Nearly five years have passed since Midge Maisel (Rachel Brosnahan) first made sartorial waves in The Marvelous Mrs. Maisel pilot. Since Midge’s first unplanned foray into the world of standup comedy, her personal and professional lives have hit some bumps, but one constant has been a closet packed with dazzling dresses and the ability to turn her housewife roots into a stage persona — complete with an Audrey Hepburn inspired black frock and pearls.
Across three seasons Midge’s fashion journey has taken her to Paris, the Catskills, and Miami’s luxurious Fontainebleau hotel. Costume designer Donna Zakowska planted Midge’s pink seeds early on with an attention-grabbing pink swing coat and the Emmy-winner returns for Season 4. The first two episodes, released Friday, pick up in the aftermath of Midge getting dumped from Shy Baldwin’s (LeRoy McClain) European tour. Now the New York-based stand-up comic is faced with new challenges as she contemplates her next step while factoring in the huge financial commitment she made to buy her old Upper West Side apartment back.
Pivotal moments in Midge’s color story often include off-white garments, whether it's the time she bailed Lenny Bruce (Luke Kirby) out of prison at the end of the pilot or the Season 2 finale when another transition takes place. “Each instance signaling a new blank page, a new direction,” is how Zakowska describes this motif in Madly Marvelous (the definitive costume guide for any Maisel fan), and this moment is no different. Instead of making a fresh start by choice, Midge is left humiliated and without a job, and her fresh 1960s get-up is suddenly all wrong.
Midge is still wearing the brand new ivory suit complete with a bucket hat when we rejoin her mid-fury. The glamorous ensemble matches the glam jet-set image of air travel at the time, not a taxi ride back to Manhattan. What was meant to be a triumphant experience has soured and she reacts to this setback by throwing her hat and jacket out of the cab window. Midge is no stranger to meltdowns in her underwear but instead of the Gaslight in the pilot, she's now screaming in her lingerie at the side of the road. When the mist clears, she gathers her clothes and tries to get the fresh stains out (“I just got this outfit”). After all, this is no time to blame fashion for this misfortune.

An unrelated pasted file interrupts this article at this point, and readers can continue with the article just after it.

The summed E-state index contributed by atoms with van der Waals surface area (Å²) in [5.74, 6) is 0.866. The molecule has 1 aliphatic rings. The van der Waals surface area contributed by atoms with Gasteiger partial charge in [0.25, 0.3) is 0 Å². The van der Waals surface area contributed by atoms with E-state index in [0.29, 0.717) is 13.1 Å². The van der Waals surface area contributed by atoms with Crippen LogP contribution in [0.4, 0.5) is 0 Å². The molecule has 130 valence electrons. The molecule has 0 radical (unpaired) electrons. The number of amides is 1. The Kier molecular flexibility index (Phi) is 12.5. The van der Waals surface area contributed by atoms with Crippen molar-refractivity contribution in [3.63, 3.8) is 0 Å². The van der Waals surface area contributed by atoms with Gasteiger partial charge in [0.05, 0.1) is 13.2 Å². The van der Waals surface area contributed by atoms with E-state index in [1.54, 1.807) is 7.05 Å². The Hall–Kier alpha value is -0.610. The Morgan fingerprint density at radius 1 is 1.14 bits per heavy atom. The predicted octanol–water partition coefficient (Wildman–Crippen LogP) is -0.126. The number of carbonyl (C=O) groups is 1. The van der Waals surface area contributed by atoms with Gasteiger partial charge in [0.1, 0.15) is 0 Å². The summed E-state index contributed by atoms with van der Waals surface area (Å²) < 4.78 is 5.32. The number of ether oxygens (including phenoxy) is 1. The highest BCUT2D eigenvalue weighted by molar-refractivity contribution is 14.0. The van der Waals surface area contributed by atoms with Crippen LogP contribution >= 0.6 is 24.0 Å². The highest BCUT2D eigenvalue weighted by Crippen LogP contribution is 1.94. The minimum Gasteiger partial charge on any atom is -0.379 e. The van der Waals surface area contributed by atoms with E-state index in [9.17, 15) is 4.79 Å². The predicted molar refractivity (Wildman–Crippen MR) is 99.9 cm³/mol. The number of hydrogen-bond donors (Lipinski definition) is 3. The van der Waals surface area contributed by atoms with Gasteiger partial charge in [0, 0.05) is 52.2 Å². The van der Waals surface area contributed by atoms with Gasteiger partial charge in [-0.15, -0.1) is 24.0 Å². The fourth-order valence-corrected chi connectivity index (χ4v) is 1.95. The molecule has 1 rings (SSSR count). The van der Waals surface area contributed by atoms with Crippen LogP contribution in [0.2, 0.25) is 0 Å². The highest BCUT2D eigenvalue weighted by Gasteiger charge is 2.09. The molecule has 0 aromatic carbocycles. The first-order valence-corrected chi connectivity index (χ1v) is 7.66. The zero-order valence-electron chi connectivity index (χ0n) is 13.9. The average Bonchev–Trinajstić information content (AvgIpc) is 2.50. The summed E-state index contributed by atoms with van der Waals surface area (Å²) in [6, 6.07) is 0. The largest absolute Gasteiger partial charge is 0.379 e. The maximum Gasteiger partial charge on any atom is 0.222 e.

It's notable that as we begin the show's fourth (and penultimate) season, there are multiple callbacks to Midge’s standup origins, including the impromptu sleepover at the Gaslight. Pajama-wise, it doesn’t go unnoticed that she picks a pink floral playsuit; after losing the huge Shy Baldwin gig, this anchor shade makes her seem less stranded. Borrowing Susie’s (Alex Borstein) signature motorcycle jacket and mariners cap is necessary for the pocket contents gag at the Washington Square Park newsstand the following morning, but it also speaks to Midge’s comfort with both her manager and in stepping out in public looking like this. Obviously, she wouldn’t do this in her own neighborhood but in the Village, anything goes.
Even in crisis, Midge is perfectly coordinated — right down to the aubergine pumps that match the band on her summer hat and the bottom of her dress. The Coney Island visit culminates with the Wonder Wheel-set argument of the episode title, which is how Midge ends up spilling the news of her unemployment and recent apartment acquisition to her parents. The unconventional setting for this kind of conversation is par for the Amy Sherman-Palladino course, and unlike Midge’s sleepover attire this one presents an image of stability amid the chaos. The words spilling out of their daughter’s mouth are not reassuring, but at least her outfit implies Midge is keeping it together one bow at a time.
It's safe to say that Midge and Joel’s (Michael Zegen) parents are like chalk and cheese in how they conduct themselves and what they wear. While she is absent from this less than happy family snap, Joel’s mother Shirley (Caroline Aaron) is decked out in orange polka dots that clash with Rose’s (Marin Hinkle) stripes. The matriarch outfits are in the same color family, so while they will never be besties, the two couples have found a semblance of understanding during recent cohabitation. Meanwhile, the men and boys are working the blue and beige palettes with a heavy dose of plaid and only Joel is lacking any patter, a reflection of his age and social status.